Sunday, January 6, 2019

31 Days to Organization - Day 6: Holiday Photos

Happy New Year! January is a time to start begin again with a fresh, clean it is only appropriate that January is National Organization Month! And since many people make a New Year's resolution to become more organized, I'll be posting organization tips every day for the month of January.

Day 6 - Holiday Photos

It's that time of year! Digital photos and prints are plentiful and for the old school crowd, rolls of film are being processed!

During holidays, people pull out their cameras and take advantage of visiting family members, merry making with friends and all-round happiness. The resulting photos can bring back wonderful memories for years to come - but only if you take care to preserve them properly. You've probably even received photos over the holiday from friends and family that you want to print or at least store somewhere where it can be easily found later.

Whether you have a little or a lot, take the steps necessary to keep your photos organized and picture perfect year after year! And of course, this information isn't just about holiday photos! It applies to pictures you take all year long!

Photo Prints - Organizing Tips:

Nowadays, most people who have prints made from their holiday photos usually have one of two things in mind - framing for display or scrapbooking. Whatever your planned use for your prints, you'll want to take care of them properly.

The first step in preservation of photo prints is organized storage. The more organized your photos are, the easier they are to retrieve. The easier they are to retrieve, the lower the chance of damage due to improper handling. The storage container you choose for your photos is also extremely important. Manila envelopes, folders, film developing envelopes, plastic baggies, corrugated boxes and shoeboxes are all unsafe storage options.
  • Acid, lignin and PVC will ruin photographs! Choose storage options that are labeled as acid free, archival safe, lignin free and are not made of PVC.
  • As soon as your prints are developed, write the date and event on the envelope so it will be easier to organize later. It would be better to go ahead and organize them sooner rather than later. The envelopes your photos come in from the developer are not safe for storage and photos left "for later" are usually left to be forgotten.
  • Separate the negatives from the prints. Negatives release acidic gases over time that can be damaging to your photos.
  • The simplest storage method is to store photo prints in photo safe pouches or envelopes in an acid free/archival safe photo storage box. Keep negatives in a separate box but just as well protected. The boxes should be kept in a cool, dark place.
  • If photo pouches are unavailable, individual acid-free photo boxes can be used instead. These rigid containers can easily hold an entire envelope (or two) of 4x6 photos. They snap closed keeping your photos safe, secure and protected. The clear front and back make identifying your photos easy. The boxes can be purchased individually or in a set with a storage case.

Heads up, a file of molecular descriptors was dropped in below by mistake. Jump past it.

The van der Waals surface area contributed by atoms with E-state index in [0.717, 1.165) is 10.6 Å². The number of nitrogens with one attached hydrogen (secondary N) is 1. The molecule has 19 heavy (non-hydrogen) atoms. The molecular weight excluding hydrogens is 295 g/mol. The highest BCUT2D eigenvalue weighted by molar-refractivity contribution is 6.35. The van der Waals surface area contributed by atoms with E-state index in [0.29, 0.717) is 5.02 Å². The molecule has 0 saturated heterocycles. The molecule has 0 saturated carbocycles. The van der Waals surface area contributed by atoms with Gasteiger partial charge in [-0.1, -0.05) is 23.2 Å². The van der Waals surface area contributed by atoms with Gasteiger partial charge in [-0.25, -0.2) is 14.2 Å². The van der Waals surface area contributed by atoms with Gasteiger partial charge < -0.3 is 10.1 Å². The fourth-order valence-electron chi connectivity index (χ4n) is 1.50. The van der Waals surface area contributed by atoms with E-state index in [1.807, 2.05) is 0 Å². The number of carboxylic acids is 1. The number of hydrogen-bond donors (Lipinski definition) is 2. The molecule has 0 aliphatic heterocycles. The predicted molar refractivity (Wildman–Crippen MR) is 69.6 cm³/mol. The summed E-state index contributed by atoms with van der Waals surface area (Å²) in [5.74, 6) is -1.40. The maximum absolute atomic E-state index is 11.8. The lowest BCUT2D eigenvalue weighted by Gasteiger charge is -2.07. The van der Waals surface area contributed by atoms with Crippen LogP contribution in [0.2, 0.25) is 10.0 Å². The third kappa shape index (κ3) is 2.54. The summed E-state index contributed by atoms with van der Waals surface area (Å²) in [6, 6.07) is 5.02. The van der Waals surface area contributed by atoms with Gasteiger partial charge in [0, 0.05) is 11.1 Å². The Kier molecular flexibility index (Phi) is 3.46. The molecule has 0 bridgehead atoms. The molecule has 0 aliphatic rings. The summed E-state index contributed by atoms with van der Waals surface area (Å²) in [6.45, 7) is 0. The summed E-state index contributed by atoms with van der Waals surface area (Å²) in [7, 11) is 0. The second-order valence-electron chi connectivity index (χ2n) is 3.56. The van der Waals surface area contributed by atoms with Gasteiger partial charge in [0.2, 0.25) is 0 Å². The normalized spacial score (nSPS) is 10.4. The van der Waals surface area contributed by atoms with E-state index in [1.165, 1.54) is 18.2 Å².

• For larger photo prints (or school pictures, family portraits, etc), consider these larger project cases that will hold 8x10 photos.

Digital Photo Organizing Tips:

Digital photos certainly don't take up much space as their printed counterparts. However, people tend to take more digital pictures than they ever did on film (and why not when you don't have to pay to develop everything). Unless you have some sort of organized system in place for them, you'll have just as much trouble finding the image you need on the computer as you would of finding that old print of your mom's senior prom!

Organizing your digital photos doesn't take much time and it can save you a whole lot of headache later on.
  • Organize pictures first by year, then by date. Wherever you store your photos, name folders "2007", "2008", 2009" and so on. If you have an app that will regularly back up your device photos to cloud storage and file them by date, even better. Did you know that digital photo storage is included in your Amazon Prime membership? I love using it to back up all the photos I have on my iPad!
  • As you move your photos from your phone or digital camera to your file storage space, place each "set" of photos (those from a certain date) in it's own folder under the appropriate year. Name these new folders by their date and event (i.e. "Dec 25 Christmas at Mom's" or "Mar 24 Zack's Party"). Having a short description with the date makes it easier to locate photos since events are usually remembered more than specific dates.
  • Create a back-up for each year of pictures somewhere - on a CD-R, an external drive or another online storage platform. If you choose to copy them to CDs, be sure to label and store in a safe, cool, dry place. (CD-R CDs are recommended because they cannot be accidentally written over as is possible with a CD-RW. CDs are also less dense than DVD media which is more easy damaged and would require extreme care). Note: You could choose to save your photos to a flash drive but we have had flash drives corrupt on more than one occasion. Losing family photos to a corrupt flash drive is heartbreaking and something I wouldn't want you to experience.

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